'Stand with us': Anti-Asian racism in Canada is nothing new, communities say after Atlanta shootings
'What happened in Atlanta is not an isolated incident, but a horrific example of a large rising tide'
After a white gunman killed eight people — including six Asian women — in Atlanta on Tuesday night, many Asian Canadians are speaking out, calling for an end to anti-Asian racism here at home and for more to be done to protect sex workers and migrants.
On Wednesday, hours after the deadly shootings, community groups across the country issued a joint news release voicing outrage and heartbreak over the killings, saying the violence at three Atlanta-area massage parlours is only a symptom of a much larger problem.
"What happened in Atlanta is not an isolated incident, but a horrific example of a large rising tide of anti-Asian racism," said the statement released by the Chinese Canadian National Council's (CCNC) Toronto Chapter, Butterfly Asian and Migrant Sex Workers Network and SWAN Vancouver and Toronto's Nail Technicians' Network, among other groups.
Police have said the suspect in the shootings, Robert Aaron Long, 21, told them his actions were not racially motivated. But for Asian communities that have experienced an uptick in hate since the start of the coronavirus pandemic, the violence is yet another painful blow in a pattern that's been all too familiar in recent months.
'Frenzy' of anti-Asian racism amid pandemic
"The pandemic has seen an intensification of anti-Asian racism," said Justin Kong, executive director of the CCNC. While incidents of anti-Asian racism are nothing new, he said, COVID-19 and the blame on China as the suspected origin of the virus has escalated that racism to a "frenzy."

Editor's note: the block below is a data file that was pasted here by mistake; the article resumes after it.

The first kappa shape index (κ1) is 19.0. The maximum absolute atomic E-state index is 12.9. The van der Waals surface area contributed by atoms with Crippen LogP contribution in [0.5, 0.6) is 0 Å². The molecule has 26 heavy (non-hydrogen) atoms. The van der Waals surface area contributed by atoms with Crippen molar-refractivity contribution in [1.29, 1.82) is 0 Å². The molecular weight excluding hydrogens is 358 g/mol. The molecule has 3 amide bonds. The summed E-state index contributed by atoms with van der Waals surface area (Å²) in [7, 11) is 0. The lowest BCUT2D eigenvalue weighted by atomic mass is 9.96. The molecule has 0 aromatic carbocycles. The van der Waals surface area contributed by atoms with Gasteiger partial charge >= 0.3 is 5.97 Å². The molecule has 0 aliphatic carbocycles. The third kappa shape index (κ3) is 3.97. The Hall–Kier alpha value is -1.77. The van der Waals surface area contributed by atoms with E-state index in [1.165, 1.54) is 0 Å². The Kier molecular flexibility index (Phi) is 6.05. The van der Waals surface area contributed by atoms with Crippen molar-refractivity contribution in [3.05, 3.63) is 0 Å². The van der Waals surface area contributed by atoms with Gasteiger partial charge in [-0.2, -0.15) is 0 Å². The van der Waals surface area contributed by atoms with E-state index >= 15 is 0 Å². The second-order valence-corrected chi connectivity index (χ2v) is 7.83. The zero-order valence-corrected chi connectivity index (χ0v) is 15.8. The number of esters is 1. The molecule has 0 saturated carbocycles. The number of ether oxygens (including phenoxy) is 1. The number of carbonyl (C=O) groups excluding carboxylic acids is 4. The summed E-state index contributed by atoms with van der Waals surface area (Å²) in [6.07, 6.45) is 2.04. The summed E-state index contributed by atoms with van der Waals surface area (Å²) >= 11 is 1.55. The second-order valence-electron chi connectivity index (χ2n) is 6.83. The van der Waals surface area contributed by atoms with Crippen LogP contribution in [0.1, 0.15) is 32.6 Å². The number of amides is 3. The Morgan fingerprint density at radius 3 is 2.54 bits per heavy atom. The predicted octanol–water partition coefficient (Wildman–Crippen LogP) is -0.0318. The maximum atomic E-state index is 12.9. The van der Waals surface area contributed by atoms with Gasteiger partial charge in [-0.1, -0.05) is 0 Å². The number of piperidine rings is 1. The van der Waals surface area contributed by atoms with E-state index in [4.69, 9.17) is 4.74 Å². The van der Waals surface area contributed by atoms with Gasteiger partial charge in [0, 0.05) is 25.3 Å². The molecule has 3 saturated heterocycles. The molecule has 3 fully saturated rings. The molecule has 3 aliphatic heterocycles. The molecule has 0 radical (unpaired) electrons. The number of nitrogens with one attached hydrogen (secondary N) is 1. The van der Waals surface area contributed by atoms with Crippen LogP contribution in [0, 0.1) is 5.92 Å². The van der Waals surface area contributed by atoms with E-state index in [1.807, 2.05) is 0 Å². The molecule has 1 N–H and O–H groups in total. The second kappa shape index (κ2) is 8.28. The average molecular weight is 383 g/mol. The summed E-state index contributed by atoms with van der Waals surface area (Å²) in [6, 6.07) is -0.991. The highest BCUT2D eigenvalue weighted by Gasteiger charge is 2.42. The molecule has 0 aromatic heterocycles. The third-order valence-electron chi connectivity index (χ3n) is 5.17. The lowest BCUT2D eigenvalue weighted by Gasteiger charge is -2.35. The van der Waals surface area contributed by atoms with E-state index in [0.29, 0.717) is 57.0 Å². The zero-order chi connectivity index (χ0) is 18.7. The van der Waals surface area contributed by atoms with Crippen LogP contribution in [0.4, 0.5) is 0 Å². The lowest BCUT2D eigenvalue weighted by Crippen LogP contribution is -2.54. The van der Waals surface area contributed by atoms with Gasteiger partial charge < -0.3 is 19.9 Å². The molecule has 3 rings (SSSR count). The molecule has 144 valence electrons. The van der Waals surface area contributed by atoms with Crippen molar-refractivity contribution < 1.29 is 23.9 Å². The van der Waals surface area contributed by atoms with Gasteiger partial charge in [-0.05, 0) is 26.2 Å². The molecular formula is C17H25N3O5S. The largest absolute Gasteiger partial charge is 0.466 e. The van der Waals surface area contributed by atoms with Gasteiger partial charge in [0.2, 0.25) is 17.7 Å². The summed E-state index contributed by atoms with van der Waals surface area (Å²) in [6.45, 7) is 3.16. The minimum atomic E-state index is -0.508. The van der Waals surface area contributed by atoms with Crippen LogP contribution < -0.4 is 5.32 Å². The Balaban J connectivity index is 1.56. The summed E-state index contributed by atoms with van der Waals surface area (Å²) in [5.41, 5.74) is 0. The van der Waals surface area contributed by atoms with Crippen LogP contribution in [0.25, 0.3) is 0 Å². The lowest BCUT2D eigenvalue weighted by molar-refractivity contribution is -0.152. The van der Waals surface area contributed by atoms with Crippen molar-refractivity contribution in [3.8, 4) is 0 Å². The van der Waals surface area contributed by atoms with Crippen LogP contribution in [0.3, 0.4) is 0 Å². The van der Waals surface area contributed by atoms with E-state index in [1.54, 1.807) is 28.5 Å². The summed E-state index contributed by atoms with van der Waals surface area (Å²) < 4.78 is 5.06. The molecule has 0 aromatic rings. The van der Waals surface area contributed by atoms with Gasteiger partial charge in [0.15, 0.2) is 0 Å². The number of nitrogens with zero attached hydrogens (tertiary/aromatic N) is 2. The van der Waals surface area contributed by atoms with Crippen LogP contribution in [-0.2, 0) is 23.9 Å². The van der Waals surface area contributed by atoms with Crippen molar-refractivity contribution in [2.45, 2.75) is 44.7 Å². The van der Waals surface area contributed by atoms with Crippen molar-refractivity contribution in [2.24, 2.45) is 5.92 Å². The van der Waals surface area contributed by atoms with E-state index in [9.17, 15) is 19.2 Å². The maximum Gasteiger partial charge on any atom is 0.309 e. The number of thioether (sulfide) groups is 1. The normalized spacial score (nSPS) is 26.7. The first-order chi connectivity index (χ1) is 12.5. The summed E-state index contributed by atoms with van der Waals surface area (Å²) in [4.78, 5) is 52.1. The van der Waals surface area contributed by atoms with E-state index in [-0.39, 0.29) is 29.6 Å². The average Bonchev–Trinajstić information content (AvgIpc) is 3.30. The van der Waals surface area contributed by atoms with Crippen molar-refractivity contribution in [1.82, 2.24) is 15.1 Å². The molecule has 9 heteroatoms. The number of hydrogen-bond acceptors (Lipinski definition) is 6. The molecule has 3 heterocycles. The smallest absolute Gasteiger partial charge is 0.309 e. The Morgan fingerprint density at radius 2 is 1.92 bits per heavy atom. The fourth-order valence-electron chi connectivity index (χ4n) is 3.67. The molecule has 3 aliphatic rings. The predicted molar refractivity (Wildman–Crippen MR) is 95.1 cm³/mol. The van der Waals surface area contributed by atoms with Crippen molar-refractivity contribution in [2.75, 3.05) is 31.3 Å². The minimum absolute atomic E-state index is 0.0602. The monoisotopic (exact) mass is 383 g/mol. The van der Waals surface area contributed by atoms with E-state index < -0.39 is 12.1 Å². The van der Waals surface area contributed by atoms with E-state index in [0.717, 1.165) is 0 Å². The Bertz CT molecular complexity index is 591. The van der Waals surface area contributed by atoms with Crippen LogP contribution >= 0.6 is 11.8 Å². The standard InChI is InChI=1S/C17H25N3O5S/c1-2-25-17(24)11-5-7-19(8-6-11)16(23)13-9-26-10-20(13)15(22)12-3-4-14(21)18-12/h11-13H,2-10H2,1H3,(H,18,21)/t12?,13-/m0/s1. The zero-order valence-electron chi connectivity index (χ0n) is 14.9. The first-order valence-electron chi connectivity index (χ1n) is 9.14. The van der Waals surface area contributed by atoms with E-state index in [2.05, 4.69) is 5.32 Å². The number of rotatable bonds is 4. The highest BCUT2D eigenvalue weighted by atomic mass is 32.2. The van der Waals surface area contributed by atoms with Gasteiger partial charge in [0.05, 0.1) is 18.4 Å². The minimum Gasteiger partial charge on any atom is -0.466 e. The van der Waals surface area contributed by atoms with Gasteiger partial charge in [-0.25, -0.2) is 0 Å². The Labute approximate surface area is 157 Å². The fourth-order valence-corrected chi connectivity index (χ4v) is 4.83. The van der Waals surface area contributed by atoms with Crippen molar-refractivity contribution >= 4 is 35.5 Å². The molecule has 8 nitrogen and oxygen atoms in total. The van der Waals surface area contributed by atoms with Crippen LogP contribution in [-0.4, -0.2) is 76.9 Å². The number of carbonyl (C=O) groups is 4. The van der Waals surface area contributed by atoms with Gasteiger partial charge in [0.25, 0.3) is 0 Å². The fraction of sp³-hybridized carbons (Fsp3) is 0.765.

According to a September 2020 report prepared by the CCNC in partnership with the Vancouver-based grassroots group Project 1907, Canadians have reported more anti-Asian racist incidents per capita than the U.S. since the start of the pandemic.
In Vancouver, anti-Asian hate crimes rose by 717 per cent in the span of one year, climbing from 12 cases in 2019 to 98 in 2020, according to Vancouver Police Department numbers.
It's not a burden that we as Asian Canadians must bear alone. I call on everybody else to stand with us and to stop this.- Jan Wong
When it comes to sex workers and migrants, Kong said that a lack of rights and stereotypes held by governments and law enforcement make these communities even more unsafe.
A 2018 report by the Toronto-based Butterfly network's executive director, Elene Lam, surveying massage and holistic practitioners found almost half of all respondents experienced violence in their workplace, but less than seven per cent reported these incidents to law enforcement.
The report says that's because 60 per cent of respondents had negative perceptions of police. Forty per cent said they felt officers did not respect them as workers and treated them like criminals, it said.
More than one-third of those surveyed reported that they had been abused or harassed by bylaw enforcement or police officers, with 12 per cent reporting they were physically or sexually assaulted by law enforcement officers.
Lack of legal protection for migrant sex workers: advocates
Alison Clancey, executive director of SWAN Vancouver, an organization that promotes the rights, health and safety of immigrant and migrant women engaged in indoor sex work, says there's little to no legal or labour protection for migrant or immigrant women working in indoor sex work in Canada.